FIGS. 3A and 3B illustrate various views of the setting block of FIG. 1A. FIG. 3A is a bottom orthographic view of the setting block and FIG. 3B is a side orthographic view of the setting block;

FIGS. 4A and 4B are pictorial perspective views of a representative portion of a toggle glazed curtain wall system as viewed from the exterior according to an embodiment of the present invention, showing installation of a setting block chair of the present invention (FIG. 4A) and a setting block of the present invention (FIG. 4B);

FIGS. 5A-5C illustrate partial vertical cut-away views of horizontal members of toggle glazed curtain wall systems according to embodiments of the present invention, including a setting block chair and a setting block. FIG. 5A illustrates a partial vertical cut-away view of a screw spline toggle glazed curtain wall system according to an embodiment of the present invention, including a horizontal transom, insulating glass units (IGU), a setting block chair and a setting block. FIG. 5B illustrates a partial vertical cut-away view of a screw spline interface toggle glazed curtain wall system according to an embodiment of the present invention, including a horizontal transom, insulating glass units (IGU), a setting block chair and a setting block. FIG. 5C illustrates a partial vertical cut-away view of a screw spline interface tape toggle glazed curtain wall system according to an embodiment of the present invention, including a horizontal transom, insulating glass units (IGU), a setting block chair and a setting block.

While the above-identified drawings set forth presently disclosed embodiments, other embodiments are also contemplated, as noted in the discussion. This disclosure presents illustrative embodiments by way of representation and not limitation. Numerous other modifications and embodiments can be devised by those skilled in the art which fall within the scope and spirit of the principles of the present invention.

DETAILED DESCRIPTION

As used herein, the terms “insulating glass”, “double glazing”, “Double Glazed Units”, “Insulating Glass Unit” or “IGU” are used herein to refer to glass panes or “lites” that are assembled into units. The IGU includes a first glass lite and a second glass lite mounted parallel to and spaced from the first glass lite by a separator spacer.

As used herein, the term “mullion” refers to either a vertical mullion or a horizontal mullion (sometimes called “transom”) of a curtain wall system.

As used herein, the term “screw spline toggle glazed curtain wall system” refers to an embodiment of a mullion structure or framing assembly application of the present invention.

As used herein, the term “screw spline interface toggle glazed curtain wall system” refers to an embodiment of a mullion structure or framing assembly application of the present invention with an applied interface and structural silicone.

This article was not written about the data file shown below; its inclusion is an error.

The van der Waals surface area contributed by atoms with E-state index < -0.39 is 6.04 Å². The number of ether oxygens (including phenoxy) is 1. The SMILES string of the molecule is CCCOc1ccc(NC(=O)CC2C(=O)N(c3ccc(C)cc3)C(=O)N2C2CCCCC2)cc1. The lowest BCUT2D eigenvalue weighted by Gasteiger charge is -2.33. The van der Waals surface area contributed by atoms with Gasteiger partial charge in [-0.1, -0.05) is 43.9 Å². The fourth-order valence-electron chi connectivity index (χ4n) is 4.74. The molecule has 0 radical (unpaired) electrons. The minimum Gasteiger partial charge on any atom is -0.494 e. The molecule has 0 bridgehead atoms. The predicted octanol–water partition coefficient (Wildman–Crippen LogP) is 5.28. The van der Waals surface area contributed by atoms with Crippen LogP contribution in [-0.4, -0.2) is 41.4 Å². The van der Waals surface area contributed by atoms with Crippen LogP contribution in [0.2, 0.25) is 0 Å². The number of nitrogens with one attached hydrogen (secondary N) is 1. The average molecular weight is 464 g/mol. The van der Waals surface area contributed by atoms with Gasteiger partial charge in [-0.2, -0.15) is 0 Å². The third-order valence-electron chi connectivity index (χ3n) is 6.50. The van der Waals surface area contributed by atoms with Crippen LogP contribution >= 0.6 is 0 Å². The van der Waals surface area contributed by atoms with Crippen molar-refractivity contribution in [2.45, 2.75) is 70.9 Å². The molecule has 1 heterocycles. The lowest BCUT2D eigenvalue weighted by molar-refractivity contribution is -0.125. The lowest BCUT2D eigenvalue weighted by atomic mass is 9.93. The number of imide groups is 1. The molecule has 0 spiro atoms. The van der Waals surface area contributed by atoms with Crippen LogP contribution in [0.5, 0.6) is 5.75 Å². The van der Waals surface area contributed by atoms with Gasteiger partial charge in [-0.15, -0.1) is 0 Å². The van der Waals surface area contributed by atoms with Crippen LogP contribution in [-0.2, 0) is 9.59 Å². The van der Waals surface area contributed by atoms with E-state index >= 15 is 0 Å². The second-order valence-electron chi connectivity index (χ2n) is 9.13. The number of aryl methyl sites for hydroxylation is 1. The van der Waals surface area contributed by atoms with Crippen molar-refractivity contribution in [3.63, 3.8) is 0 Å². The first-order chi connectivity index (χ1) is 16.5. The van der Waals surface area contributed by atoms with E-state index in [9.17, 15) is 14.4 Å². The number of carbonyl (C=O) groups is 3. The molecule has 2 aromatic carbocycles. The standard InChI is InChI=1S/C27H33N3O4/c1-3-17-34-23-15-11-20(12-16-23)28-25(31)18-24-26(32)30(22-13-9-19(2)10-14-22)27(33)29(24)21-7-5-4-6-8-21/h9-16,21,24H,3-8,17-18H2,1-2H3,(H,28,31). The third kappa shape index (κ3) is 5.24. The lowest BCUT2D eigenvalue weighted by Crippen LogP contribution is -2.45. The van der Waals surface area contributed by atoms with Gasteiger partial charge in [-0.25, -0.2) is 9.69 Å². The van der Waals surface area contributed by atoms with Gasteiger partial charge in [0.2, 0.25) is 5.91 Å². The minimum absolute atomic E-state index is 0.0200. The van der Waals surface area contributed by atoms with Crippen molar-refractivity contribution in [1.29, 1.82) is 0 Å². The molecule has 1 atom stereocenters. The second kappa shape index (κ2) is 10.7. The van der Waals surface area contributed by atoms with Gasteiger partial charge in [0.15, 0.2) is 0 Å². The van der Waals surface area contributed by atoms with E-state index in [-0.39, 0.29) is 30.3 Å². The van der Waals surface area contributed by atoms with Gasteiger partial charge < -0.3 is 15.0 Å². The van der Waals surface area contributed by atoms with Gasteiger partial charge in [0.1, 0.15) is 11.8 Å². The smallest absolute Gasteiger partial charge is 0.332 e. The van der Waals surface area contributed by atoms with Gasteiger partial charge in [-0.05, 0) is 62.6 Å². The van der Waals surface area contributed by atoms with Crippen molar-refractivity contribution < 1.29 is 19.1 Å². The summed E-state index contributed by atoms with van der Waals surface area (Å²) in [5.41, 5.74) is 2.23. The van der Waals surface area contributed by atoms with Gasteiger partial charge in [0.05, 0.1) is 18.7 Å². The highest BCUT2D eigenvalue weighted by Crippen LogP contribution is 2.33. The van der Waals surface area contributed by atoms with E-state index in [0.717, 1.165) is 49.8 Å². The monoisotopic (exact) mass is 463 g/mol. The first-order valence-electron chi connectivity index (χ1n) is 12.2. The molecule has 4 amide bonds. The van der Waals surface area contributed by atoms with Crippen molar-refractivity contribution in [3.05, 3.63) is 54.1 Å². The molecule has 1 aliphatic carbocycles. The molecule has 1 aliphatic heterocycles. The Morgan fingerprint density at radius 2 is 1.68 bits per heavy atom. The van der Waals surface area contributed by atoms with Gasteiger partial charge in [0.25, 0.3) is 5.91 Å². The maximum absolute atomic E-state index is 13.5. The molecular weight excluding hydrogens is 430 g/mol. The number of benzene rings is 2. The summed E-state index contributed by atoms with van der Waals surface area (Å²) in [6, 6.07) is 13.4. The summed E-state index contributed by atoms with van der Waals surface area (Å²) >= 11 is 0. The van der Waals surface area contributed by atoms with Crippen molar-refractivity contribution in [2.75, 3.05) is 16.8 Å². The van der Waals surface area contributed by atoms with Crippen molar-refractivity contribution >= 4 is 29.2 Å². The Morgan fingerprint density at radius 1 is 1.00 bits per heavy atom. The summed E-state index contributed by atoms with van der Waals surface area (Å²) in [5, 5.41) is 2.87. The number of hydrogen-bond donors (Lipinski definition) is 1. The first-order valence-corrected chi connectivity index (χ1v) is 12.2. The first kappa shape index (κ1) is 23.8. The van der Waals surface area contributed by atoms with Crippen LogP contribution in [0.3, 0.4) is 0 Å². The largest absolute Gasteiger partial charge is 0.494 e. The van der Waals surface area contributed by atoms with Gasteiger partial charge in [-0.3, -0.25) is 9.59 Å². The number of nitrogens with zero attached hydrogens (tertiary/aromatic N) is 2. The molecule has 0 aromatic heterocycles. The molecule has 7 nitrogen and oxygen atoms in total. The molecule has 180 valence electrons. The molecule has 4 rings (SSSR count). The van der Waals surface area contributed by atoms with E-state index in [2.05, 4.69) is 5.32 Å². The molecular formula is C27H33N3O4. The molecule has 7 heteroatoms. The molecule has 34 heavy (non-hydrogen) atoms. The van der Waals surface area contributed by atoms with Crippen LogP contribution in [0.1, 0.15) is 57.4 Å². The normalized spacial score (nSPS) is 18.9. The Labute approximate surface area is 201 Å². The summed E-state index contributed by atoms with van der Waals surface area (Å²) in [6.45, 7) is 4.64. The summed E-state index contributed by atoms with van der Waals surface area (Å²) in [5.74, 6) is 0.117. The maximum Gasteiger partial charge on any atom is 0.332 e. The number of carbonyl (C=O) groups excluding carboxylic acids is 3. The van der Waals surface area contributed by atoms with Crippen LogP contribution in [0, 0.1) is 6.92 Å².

As used herein, the term “screw spline interface tape toggle glazed curtain wall system” refers to an embodiment of a mullion structure or framing assembly application of the present invention with an applied interface and structural glazing tape.

While illustrative embodiments of the present invention described herein show “toggle glazed” curtain wall systems that include panel members with glass pane infills, it should be understood that an interlocking glass setting block support of the present invention can be used in other curtain wall systems, as well as other curtain wall applications where the panel members include other infills made up of nearly any exterior building element, including, but not limited to, fabric, metals (such as aluminum, stainless steel, and composite metals), composite materials (such as fiber-reinforced plastic), ceramics (such as travertine), and stones (such as calcium silicate, granite, marble, slate, travertine, limestone and concrete).

FIGS. 1A and 1B, in conjunction with FIG. 2A, FIG. 2B, FIG. 3A and FIG. 3B, illustrate various views of an embodiment of an interlocking glass setting block support 50 of the present invention. In an embodiment, the interlocking glass setting block support 50 is sufficiently designed to support panel members of a curtain wall system. In an embodiment, the curtain wall is a toggle glazed curtain wall system. In an embodiment, the toggle glazed curtain wall system is a screw spline toggle glazed curtain wall system. In an embodiment, the toggle glazed curtain wall system is a screw spline interface toggle glazed curtain wall system. In an embodiment, the toggle glazed curtain wall system is a screw spline interface tape toggle glazed curtain wall system. The interlocking glass setting block support 50 includes a setting block chair 100 (FIGS. 2A and 2B) and a setting block 200 (FIGS. 3A and 3B). In an embodiment, a glazing assembly for a building includes at least one interlocking glass setting block support 50 of the present invention. In an embodiment, a glazing assembly for a building includes two or more glass setting block supports 50 of the present invention. In an embodiment, a toggle glazed curtain wall system for a building includes at least one interlocking glass setting block support 50 of the present invention. In an embodiment, a toggle glazed curtain wall system for a building includes two or more interlocking glass setting block supports 50 of the present invention. In an embodiment, the interlocking glass setting block support 50 is sufficiently designed and configured to support and level window panes and the like. The setting block chair 100 is sufficiently shaped and designed to be removably engaged with a horizontal member of a curtain wall system. In an embodiment, the setting block chair 100 is removably engaged with a horizontal member of a curtain wall system during any of the installation processes. In an embodiment, the setting block chair 100 is removably engaged with a horizontal member of a curtain wall system after completion of the installation process.